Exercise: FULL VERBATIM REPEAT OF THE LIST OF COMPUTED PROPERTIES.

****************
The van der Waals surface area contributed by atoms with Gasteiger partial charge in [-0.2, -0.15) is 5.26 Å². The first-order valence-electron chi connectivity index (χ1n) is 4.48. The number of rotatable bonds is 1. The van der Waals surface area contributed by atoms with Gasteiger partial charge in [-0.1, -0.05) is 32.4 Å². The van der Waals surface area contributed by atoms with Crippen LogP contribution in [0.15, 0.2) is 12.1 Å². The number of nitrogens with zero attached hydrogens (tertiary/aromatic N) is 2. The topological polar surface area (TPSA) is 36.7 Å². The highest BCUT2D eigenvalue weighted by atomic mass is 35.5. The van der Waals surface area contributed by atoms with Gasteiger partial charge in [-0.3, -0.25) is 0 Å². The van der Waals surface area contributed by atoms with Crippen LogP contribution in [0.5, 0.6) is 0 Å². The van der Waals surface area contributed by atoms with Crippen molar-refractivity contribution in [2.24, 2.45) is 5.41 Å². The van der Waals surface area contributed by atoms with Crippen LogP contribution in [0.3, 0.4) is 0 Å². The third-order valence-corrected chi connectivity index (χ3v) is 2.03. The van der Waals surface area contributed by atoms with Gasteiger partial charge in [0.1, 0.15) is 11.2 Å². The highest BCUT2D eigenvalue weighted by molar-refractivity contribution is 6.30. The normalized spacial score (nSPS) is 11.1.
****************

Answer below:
The van der Waals surface area contributed by atoms with Gasteiger partial charge in [-0.2, -0.15) is 5.26 Å². The first-order valence-electron chi connectivity index (χ1n) is 4.48. The number of rotatable bonds is 1. The van der Waals surface area contributed by atoms with Gasteiger partial charge in [-0.1, -0.05) is 32.4 Å². The van der Waals surface area contributed by atoms with Crippen LogP contribution in [0.15, 0.2) is 12.1 Å². The number of nitrogens with zero attached hydrogens (tertiary/aromatic N) is 2. The topological polar surface area (TPSA) is 36.7 Å². The highest BCUT2D eigenvalue weighted by atomic mass is 35.5. The van der Waals surface area contributed by atoms with Gasteiger partial charge in [-0.3, -0.25) is 0 Å². The van der Waals surface area contributed by atoms with Crippen LogP contribution in [0.5, 0.6) is 0 Å². The van der Waals surface area contributed by atoms with Crippen molar-refractivity contribution in [2.24, 2.45) is 5.41 Å². The van der Waals surface area contributed by atoms with Crippen LogP contribution in [0.3, 0.4) is 0 Å². The third-order valence-corrected chi connectivity index (χ3v) is 2.03. The van der Waals surface area contributed by atoms with Gasteiger partial charge in [0.1, 0.15) is 11.2 Å². The highest BCUT2D eigenvalue weighted by molar-refractivity contribution is 6.30. The normalized spacial score (nSPS) is 11.1.